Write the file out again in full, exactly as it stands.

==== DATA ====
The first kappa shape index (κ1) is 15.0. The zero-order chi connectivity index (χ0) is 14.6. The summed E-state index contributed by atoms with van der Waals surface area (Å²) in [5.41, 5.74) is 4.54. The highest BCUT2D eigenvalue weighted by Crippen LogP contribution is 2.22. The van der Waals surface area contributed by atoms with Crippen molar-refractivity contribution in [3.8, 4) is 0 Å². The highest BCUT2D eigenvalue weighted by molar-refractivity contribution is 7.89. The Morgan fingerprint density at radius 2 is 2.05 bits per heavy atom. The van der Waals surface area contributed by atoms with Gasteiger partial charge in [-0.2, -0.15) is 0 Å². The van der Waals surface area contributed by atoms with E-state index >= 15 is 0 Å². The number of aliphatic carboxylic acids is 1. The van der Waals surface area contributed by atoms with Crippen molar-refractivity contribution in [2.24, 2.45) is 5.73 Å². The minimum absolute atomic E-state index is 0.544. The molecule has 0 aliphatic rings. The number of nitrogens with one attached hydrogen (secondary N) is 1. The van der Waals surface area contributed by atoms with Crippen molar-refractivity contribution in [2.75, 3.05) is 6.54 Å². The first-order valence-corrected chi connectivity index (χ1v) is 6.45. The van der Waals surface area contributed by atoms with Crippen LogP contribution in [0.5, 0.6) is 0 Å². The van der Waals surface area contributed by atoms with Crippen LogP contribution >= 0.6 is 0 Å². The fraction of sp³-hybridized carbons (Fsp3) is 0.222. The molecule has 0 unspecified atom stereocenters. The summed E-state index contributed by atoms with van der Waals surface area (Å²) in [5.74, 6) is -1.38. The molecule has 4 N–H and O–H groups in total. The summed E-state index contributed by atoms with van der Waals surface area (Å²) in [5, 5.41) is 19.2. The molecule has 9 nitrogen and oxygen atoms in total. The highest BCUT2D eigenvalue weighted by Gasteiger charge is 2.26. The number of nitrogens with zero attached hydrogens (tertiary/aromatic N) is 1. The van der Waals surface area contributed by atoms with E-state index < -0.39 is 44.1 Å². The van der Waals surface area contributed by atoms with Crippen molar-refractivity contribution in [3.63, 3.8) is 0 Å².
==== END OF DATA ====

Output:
The first kappa shape index (κ1) is 15.0. The zero-order chi connectivity index (χ0) is 14.6. The summed E-state index contributed by atoms with van der Waals surface area (Å²) in [5.41, 5.74) is 4.54. The highest BCUT2D eigenvalue weighted by Crippen LogP contribution is 2.22. The van der Waals surface area contributed by atoms with Crippen molar-refractivity contribution in [3.8, 4) is 0 Å². The highest BCUT2D eigenvalue weighted by molar-refractivity contribution is 7.89. The Morgan fingerprint density at radius 2 is 2.05 bits per heavy atom. The van der Waals surface area contributed by atoms with Gasteiger partial charge in [-0.2, -0.15) is 0 Å². The van der Waals surface area contributed by atoms with E-state index >= 15 is 0 Å². The number of aliphatic carboxylic acids is 1. The van der Waals surface area contributed by atoms with Crippen molar-refractivity contribution in [2.24, 2.45) is 5.73 Å². The minimum absolute atomic E-state index is 0.544. The molecule has 0 aliphatic rings. The number of nitrogens with one attached hydrogen (secondary N) is 1. The van der Waals surface area contributed by atoms with Crippen molar-refractivity contribution in [2.75, 3.05) is 6.54 Å². The first-order valence-corrected chi connectivity index (χ1v) is 6.45. The van der Waals surface area contributed by atoms with Crippen LogP contribution in [0.5, 0.6) is 0 Å². The van der Waals surface area contributed by atoms with Crippen LogP contribution >= 0.6 is 0 Å². The fraction of sp³-hybridized carbons (Fsp3) is 0.222. The molecule has 0 unspecified atom stereocenters. The summed E-state index contributed by atoms with van der Waals surface area (Å²) in [5.74, 6) is -1.38. The molecule has 4 N–H and O–H groups in total. The summed E-state index contributed by atoms with van der Waals surface area (Å²) in [5, 5.41) is 19.2. The molecule has 9 nitrogen and oxygen atoms in total. The highest BCUT2D eigenvalue weighted by Gasteiger charge is 2.26. The number of nitrogens with zero attached hydrogens (tertiary/aromatic N) is 1. The van der Waals surface area contributed by atoms with E-state index < -0.39 is 44.1 Å². The van der Waals surface area contributed by atoms with Crippen molar-refractivity contribution in [3.63, 3.8) is 0 Å².